Extreme price volatility and limited availability were the main themes currently affecting UK feed markets, with many popular feeds no longer available for summer delivery and selling out fast for the winter.
KW straights trading manager Claire Bradley said taking good levels of cover now would be critical to both manage price risk and secure supply.
She said: “There is huge uncertainty affecting the feed markets. The trade war between the US and China may have caused soybean protein prices to drop, but it is against a backdrop of a global supply that is extremely tight compared to demand.
“The North American soybean crop had a great start, but with Argentinean output down approximately 18 million tonnes, it needs to produce a bumper harvest. August is a critical period for pod filling, so any weather scares could send prices soaring."
Price rises were likely to be driven hard by the investment funds, so any rebound could be extremely sharp, said Ms Bradley, adding any further falls will be limited by the tight supply situation, but the potential for increases was considerable, ‘particularly given possible Brexit effects on sterling’s value against the US dollar’.
“The United States Department of Agriculture (USDA) may have increased year-end soybean carry out stock estimates by 10mt to 98mt due to reduced exports to China, but it is not a reflection of any change in overall global demand,” she added.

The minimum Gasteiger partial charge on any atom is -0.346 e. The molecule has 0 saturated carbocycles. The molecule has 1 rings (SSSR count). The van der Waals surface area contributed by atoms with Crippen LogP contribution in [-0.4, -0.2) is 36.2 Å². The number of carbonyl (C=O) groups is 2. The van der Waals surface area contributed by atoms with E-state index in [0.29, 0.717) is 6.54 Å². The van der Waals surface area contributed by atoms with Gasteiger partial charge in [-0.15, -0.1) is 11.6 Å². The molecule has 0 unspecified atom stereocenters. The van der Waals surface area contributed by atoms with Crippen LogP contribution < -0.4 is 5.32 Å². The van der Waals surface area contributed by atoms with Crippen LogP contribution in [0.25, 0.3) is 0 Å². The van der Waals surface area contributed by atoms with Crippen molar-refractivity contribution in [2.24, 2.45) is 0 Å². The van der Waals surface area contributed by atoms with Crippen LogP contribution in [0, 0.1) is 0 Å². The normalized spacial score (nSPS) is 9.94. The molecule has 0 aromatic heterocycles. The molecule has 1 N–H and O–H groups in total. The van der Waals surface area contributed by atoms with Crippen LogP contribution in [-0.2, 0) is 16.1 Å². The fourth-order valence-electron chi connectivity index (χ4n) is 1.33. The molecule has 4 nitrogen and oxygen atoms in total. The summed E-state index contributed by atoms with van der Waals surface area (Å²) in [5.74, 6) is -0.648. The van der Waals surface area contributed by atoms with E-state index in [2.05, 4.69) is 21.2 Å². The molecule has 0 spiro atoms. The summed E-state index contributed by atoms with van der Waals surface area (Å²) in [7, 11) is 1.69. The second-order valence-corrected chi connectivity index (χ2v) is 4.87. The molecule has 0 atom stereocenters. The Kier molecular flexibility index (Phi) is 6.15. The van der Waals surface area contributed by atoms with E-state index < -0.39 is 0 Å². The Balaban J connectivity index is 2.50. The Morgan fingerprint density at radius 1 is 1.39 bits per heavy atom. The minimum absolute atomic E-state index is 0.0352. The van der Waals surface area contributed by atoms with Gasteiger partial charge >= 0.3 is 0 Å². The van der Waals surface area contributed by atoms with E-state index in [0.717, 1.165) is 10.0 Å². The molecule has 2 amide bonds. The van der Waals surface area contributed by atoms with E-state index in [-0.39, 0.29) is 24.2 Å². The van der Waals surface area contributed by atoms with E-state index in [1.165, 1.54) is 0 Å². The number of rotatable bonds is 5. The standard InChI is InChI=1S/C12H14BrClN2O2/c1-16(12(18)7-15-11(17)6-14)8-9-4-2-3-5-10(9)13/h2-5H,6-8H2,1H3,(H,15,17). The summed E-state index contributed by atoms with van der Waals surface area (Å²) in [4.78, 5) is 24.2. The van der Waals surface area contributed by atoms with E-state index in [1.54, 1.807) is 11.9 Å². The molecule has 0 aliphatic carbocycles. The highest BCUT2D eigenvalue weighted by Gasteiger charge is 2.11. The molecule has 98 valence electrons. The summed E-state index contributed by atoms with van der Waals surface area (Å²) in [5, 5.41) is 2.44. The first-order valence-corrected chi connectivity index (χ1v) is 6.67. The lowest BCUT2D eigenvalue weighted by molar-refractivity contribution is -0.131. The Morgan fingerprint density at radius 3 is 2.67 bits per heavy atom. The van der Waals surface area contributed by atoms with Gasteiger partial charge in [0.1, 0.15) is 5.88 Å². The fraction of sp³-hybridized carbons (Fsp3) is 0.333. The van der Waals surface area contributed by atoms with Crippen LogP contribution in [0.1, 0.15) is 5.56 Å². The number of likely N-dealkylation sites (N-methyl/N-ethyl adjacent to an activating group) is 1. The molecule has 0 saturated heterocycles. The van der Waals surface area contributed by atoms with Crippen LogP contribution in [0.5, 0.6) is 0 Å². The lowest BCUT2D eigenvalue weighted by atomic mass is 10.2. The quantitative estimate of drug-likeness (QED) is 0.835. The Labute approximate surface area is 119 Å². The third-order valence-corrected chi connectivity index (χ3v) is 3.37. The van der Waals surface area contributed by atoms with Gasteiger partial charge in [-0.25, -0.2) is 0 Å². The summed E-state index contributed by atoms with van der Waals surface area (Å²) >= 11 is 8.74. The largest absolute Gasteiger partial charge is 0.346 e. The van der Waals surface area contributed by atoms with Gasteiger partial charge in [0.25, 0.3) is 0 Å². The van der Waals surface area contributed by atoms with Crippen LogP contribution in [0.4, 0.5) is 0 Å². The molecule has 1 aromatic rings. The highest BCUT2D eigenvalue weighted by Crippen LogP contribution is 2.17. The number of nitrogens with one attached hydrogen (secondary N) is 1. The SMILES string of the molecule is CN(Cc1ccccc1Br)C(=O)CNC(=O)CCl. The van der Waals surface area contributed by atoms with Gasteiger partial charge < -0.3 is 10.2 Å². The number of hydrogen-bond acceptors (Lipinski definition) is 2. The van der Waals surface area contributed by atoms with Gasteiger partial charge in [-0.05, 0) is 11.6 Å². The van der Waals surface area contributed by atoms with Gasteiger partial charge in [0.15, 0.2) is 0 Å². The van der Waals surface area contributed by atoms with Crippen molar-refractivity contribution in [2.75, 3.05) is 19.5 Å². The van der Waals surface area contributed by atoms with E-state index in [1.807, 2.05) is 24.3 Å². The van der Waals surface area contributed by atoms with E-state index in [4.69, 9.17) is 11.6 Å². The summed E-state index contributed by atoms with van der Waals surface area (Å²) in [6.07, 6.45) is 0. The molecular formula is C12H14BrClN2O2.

“The picture is also somewhat different for soybean meal, with crush volumes in Argentina – a key source for UK imports – significantly lower than last year."
European rapemeal supply is also down. Not only have some crushers switched to soyabeans due to better margins, oilseed rape supply for crushing is being limited by lack of farmer selling and the potential impact of dry weather on new crop volumes.
“As a result, rapemeal or October to April delivery is up around 20/t, though heat-treated rapemeal is still worth considering for rumen-bypass protein, at around the same 19p/100g DUP cost as soyabean meal,” Ms Bradley added.
Tight supply was also affecting digestible fibre feeds, with the dry European weather expected to affect the sugar beet crop and subsequent supply of winter sugar beet feed. In addition, the reduced Argentinean soyabean crop has significantly cut soya hulls supply.
Ms Bradley said: “For UK livestock farmers, Sterling’s weakness is adding to the problem, making imports more expensive and harder to secure. Combined with everything else that is going on globally, it means that winter feed buying really must be a top priority.”